Publisher’s Note


Story by Diane Haynes Woodburn

Diane Haynes Woodburn“You need to go paddling,” my husband advises. I look at him with disbelief. He knows how hard I’ve been working—and he knows I’m racing a deadline to get it done. I’m overwhelmed, and he thinks I should get in a canoe?  It takes every chromosome in my body to resist the knee-jerk response: I can’t! There’s too much to do! Instead, I hear myself say, “Let’s go.”

And he’s right, of course. The day is nothing less than glorious. The sky is blue, blue, blue; the ocean clear as a fishbowl. We launch our one-man canoes off a Kïhei beach and paddle toward the reef. The rhythm of my stroke, the gentle lift and push of the ocean, the steady offshore breeze, all create a sweet state of reverie. Life is pono (all good) again.

Haaahhoosh! That’s a tough one to transcribe. It’s the sound a honu (Hawaiian green sea turtle) makes as she pokes her shiny head above the surface to exhale, then gather in another breath before diving down in search of more tasty limu (seaweed). The sound greets me as my canoe approaches the reef.

Haaahhoosh! I hear another, and then another. I’m surrounded by honu. One is just inches away. For a moment, her big doe eyes lock onto mine, then the huge, graceful animal glides off, no less surprised than I.

As I watch her swim away, I am struck by her elegance—and obvious good health. No tumors. In fact, of the dozen or more turtles I watch, only one seems to be afflicted with fibropapillomatosis (FP), a disease that until not long ago seemed likely to wipe out Hawai‘i’s green turtle population.

First discovered in 1936, FP is now found in every ocean on Earth and is said to have spread to six of the seven other turtle species. It causes grotesque tumors that commonly form on the eyes, mouth and neck, growing large enough to cripple, and eventually kill. It’s estimated that at its peak, the disease affected more than 60 percent of Hawai‘i’s honu. (See MNKO Vol. 11 No. 2) Scientists have no idea what causes FP, and no idea how to reverse it. Once, there were several million green sea turtles in the world. Now there are fewer than 200,000 mature females, and only 100 to 350 nesting each year in the Northwestern Hawaiian Islands.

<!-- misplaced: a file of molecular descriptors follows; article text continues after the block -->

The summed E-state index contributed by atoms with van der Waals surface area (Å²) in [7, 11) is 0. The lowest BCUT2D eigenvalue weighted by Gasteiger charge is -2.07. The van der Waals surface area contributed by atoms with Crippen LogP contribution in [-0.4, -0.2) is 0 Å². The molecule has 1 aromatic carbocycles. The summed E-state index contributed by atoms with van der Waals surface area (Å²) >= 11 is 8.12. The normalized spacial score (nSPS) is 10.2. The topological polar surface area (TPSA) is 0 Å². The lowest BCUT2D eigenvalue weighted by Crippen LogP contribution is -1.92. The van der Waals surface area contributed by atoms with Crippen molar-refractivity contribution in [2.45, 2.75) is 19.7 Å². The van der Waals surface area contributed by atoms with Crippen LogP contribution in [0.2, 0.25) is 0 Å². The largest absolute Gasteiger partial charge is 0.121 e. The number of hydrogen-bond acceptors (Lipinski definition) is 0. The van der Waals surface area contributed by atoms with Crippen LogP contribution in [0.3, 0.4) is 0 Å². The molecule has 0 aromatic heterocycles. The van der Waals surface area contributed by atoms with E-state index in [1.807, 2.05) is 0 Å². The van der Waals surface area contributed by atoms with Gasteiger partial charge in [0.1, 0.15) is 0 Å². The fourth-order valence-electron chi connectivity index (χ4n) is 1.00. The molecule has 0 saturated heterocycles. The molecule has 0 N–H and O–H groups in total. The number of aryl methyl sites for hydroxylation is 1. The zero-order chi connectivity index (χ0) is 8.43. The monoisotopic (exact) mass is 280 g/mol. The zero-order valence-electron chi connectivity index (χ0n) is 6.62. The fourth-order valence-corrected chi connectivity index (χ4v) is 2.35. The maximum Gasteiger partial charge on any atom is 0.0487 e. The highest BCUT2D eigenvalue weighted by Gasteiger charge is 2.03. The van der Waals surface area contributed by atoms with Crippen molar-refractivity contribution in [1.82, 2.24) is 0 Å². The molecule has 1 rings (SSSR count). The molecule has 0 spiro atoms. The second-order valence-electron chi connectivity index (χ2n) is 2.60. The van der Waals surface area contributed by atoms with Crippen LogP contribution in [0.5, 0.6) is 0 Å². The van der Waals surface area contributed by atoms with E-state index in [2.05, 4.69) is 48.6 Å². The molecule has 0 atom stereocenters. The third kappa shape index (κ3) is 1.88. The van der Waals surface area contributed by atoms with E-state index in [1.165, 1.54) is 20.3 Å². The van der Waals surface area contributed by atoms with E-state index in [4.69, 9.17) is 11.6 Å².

And yet, here she is—healthy, and   gorgeous. In the last few years, scientists have noticed a decline in the disease in the population as a whole, and more remarkably, a spontaneous regression of the tumors in individual turtles that once seemed doomed. For reasons no one understands, the disease has begun to simply disappear. Perhaps my honu is one of the lucky ones.

Sea turtles may be the true ancients of our world. Scientists tell us they have been around for over 150 million years. Hawaiians believe the honu were guides for the first voyagers to these islands. In Chinese mythology, the turtle represents wisdom. In my own childhood, I remembered the turtle’s wisdom whenever I felt overwhelmed. “Slow and steady wins the race” has carried me through many a tough spell. This singular beauty who locked her eyes on mine is more than just another turtle. She’s a survivor.

Suddenly, my worries seem small indeed. If the honu can survive the dinosaurs, the ice age, man and mysterious disease, certainly we humans can survive a little economic blip. I’m putting my trust in the ancients. Spontaneous healing isn’t a myth. It just takes a little time.

Exhale. And grab a paddle.


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